Design007 Magazine

Design007-May2019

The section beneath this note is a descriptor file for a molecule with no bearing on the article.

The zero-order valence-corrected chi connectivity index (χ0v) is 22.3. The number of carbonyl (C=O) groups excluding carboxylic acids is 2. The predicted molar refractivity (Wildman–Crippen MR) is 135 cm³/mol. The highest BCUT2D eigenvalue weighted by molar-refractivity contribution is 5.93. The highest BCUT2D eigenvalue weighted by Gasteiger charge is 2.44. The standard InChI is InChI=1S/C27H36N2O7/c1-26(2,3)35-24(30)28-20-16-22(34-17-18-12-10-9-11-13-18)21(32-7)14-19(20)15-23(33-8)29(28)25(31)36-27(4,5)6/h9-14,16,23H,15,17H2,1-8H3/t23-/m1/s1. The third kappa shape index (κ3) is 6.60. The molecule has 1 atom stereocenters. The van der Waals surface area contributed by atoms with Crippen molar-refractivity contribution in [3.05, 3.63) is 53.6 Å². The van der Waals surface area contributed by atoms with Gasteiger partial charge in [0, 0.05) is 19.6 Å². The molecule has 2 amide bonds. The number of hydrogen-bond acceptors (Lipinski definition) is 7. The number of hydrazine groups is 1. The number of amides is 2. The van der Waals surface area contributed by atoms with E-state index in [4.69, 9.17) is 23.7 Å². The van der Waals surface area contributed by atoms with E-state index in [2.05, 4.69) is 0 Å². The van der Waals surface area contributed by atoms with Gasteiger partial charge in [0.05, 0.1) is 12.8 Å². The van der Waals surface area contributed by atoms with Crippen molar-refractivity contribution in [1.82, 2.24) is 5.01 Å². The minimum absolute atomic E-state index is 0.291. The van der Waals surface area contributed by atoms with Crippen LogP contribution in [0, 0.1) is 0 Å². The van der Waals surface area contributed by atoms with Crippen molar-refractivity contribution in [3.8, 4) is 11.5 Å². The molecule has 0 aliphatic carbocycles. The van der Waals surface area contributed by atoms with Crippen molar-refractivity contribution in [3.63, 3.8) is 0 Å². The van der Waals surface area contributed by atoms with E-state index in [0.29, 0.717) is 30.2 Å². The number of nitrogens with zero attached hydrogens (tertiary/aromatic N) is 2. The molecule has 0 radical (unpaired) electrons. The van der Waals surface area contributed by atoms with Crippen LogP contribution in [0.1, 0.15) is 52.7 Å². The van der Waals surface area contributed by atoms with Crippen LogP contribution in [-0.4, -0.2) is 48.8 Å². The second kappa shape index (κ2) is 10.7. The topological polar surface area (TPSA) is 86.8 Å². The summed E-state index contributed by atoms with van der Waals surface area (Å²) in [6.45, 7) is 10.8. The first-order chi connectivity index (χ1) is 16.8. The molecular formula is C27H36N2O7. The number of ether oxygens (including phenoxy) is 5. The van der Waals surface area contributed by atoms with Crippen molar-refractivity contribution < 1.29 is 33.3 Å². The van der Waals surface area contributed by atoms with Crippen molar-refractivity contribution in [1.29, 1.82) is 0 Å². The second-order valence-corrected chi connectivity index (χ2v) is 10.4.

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28 DESIGN007 MAGAZINE I MAY 2019 • The proper grouping and definition of net classes and constraint classes in the early stages of the design process simplifies con- straint definition and management signifi- cantly • The propagation speed of microstrip (out- er layer) is always faster than stripline (in- ner layer), typically by 13–17% • The speed of propagation of digital signals is independent of trace geometry and im- pedance and is solely determined by the dielectric constant of the material • The designer must know which are the sensitive parts in the circuit or where problems due to reflections and crosstalk can occur • The timing budget is the account of tim- ing requirements necessary for a system to function properly • The timing budget shows the limitations of conventional clocking methods and can then be translated into routing design con- straints DESIGN007 Further Reading • Olney, B. "Beyond Design: The Need for Speed—Strat- egies for Design Efficiency," The PCB Design Magazine, March 2016. • Olney, B. "Beyond Design: Design Rules and DFM for High-speed Design," The PCB Magazine, June 2012. • Olney, B. "Beyond Design: Signal Flight Time Variance in Multilayer PCBs," The PCB Design Magazine, December 2017. • The IPC-2220-FAM: Design Standard for Printed Boards series, www.ipc.org. • Hughes, S. "Why Impose Design Constraints?" Men- tor, a Siemens Business. • Martens, J. "How to Handle PCB Design Constraints Without Losing Your Mind," Mentor, a Siemens Business. • Hall, S. W., Hall, G. W., & McCall, J. A. High-speed Digital System Design: A Handbook of Interconnect Theory and Design Practices, Wiley, 2000. • Johnson, H., & Graham, M. High-speed Signal Propa- gation: Advanced Black Magic, Prentice Hall, 2003. Barry Olney is managing director of In-Circuit Design Pty Ltd (iCD), Australia, a PCB design service bureau that specializes in board- level simulation. The company developed the iCD Design Integ- rity software incorporating the iCD Stackup, PDN, and CPW Planner. The software can be downloaded from www.icd.com.au. To read past columns or contact Olney, click here. a straight line to the nest without getting lost. Distance and heading are the two fundamental pieces of informa- tion that, once combined, allow them to return smoothly to the nest. AntBot is equipped with an optical compass used to deter- mine its heading by means of polarized light, and an optical movement sensor directed to the sun to measure the distance cov - ered. Armed with this information, AntBot has been shown to be able to explore its environment and to return on its own to its base with a precision of up to one cm after hav - ing covered a total distance of 14 m. (Source: French National Cen- tre for Scientific Research) Researchers at CNRS and Aix-Marseille University (AMU), in the Institut des Sciences du Mouvement—Étienne Jules Marey (ISM), have designed the first walking robot that can move without GPS: AntBot. Inspired by desert ants—which are considered extraor - dinary solitary navigators—AntBot can explore its envi- ronment randomly and go home automatically without GPS or map- ping. Ants use polarized light and ultraviolet radiation to locate themselves in space. Cata - glyphis desert ants, in particu- lar, can cover several hundreds of meters in direct sunlight in the desert to find food, then return in The First Walking Robot that Moves Without GPS

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